Everyone Gets to Live In a Penthouse with This 3D Printed Rotating Building Concept

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One of the primary functions of science fiction, beyond being cool, is using the fantastic worlds being created to subtly critique the ills of today by envisioning the problems of tomorrow. Extreme division of classes is one of the more popular tropes of the genre, and they are often populated with over-crowded mega-cities where the wealthy live 3dp_movable_building1literally at the top while the poor toil in the shadows of the massive urban sprawl.

In the here and now, the world’s population is moving into cities and denser population centers at unprecedented rates, and by mid-century some are estimating that nearly 70% of the planet’s population will be living in large urban areas. And a growing problem that many cities are having is how to fit more people in spaces that were already quite crowded. Rising demand for homes drives prices up, and often existing populations are gentrified out of their traditional neighborhoods and forced into smaller, less desirable locations while those who can afford it settle in the nicer areas.

Cities like San Francisco are already being criticized for allowing large corporations to create their own, segregated (essentially by wealth) busing system. In Los Angeles, traditionally middle class areas are being taken over by those who are willing to pay for better access to the freeways or the improving public transit system. In New York, the very idea of being able to afford a home with any sort of a view other than brick wall on a middle class budget is laughable. As with most quality science fiction, a concept quite often doesn’t remain fiction for long.

But an innovative industrial designer has come up with a concept apartment building that rotates each home at a pre-determined rate so at some point everyone will be able to share a high-rise view. Shin Kuo designed a building concept called “Turn to the Future” that envisions an egalitarian living space where no one lives on top of another, at least not for very long.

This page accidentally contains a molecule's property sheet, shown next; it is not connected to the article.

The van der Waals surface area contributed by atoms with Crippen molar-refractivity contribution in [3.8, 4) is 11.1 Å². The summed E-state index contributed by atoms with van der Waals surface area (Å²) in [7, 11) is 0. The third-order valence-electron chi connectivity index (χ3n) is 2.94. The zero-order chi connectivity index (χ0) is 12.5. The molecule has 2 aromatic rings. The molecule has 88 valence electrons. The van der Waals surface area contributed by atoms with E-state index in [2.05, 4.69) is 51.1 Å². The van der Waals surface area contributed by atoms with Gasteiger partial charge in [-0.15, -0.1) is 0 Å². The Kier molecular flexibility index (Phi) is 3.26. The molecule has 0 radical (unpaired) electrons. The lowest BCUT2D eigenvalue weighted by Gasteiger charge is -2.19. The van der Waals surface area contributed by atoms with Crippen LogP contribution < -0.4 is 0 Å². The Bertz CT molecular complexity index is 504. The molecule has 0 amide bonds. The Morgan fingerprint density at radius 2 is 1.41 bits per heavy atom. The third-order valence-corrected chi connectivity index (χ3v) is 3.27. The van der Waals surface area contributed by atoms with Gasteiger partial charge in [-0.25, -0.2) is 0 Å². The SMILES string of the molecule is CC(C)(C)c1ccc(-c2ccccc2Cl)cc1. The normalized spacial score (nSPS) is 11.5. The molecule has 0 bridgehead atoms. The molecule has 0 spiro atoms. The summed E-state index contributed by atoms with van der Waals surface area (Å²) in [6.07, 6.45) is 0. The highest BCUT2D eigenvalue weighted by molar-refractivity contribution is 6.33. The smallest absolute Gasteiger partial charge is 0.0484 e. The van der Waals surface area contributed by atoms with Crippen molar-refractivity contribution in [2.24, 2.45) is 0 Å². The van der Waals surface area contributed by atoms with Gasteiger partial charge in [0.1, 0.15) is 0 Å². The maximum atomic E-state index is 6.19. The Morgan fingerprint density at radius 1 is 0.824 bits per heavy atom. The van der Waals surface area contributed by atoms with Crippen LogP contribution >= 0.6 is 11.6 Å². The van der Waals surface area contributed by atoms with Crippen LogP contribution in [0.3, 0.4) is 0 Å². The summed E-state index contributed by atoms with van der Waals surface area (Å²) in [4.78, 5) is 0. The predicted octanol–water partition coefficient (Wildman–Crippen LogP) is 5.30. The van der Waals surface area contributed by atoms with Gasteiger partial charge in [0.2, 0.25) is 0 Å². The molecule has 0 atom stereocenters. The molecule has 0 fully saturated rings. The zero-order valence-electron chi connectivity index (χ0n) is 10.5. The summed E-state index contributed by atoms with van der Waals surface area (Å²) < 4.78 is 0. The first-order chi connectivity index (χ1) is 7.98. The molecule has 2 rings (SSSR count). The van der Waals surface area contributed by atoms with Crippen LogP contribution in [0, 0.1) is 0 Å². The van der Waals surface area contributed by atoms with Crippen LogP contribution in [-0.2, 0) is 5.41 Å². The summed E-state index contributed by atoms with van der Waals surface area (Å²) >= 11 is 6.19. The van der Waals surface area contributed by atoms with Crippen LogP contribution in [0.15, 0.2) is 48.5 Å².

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The building works very simply. Each apartment is on a spiral track that can slowly send it downwards at a rate determined by the building residents themselves. The tower would slowly revolve, and each unit would work its way down to the bottom of the 27-story high-rise. Once an apartment has reached the bottom, a crane system would pull it to the top so it can start the process all over again.3dp_building_tracks

“My vision of the new buildings in the future is to design a building from people’s desires and needs. The project is not technology driven; it is a proposal for a new way of living, dwelling and a new lifestyle. I am going to provide a new chance for humans to communicate with living spaces and actively interact with the city though moving and changing relationships,” Kuo explained in his proposal.

The apartments move on rollercoaster-like tracks that are controlled with infrared sensors and would have several movement and braking systems in place. Once the apartment had settled into its resting spot, it would automatically be re-attached to the power, water, and waste systems. Kuo suggests using advanced 3D printing technology to help mass produce the apartments using lightweight materials like aluminum, steel, carbon fiber, and bendable concrete, and powering it with solar panels.

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Kuo developed the Turn to the Future building concept as his thesis project for the Academy of Art University, from which he graduated with his MFA degree in Industrial Design this past December. Turn to the Future is also award-winning, taking in the A’ Design Award in Futuristic Design Category, 2014-2015, as well as an award at the Academy of Art University Winter Show in December 2014.

Kuo’s idea would remove the status divisions associated with urban living and allow everyone to enjoy the views offered by their city. If implemented on a large scale, not only could this change the way that we live in cities, but it could give people the freedom to have new and exciting views all year long.

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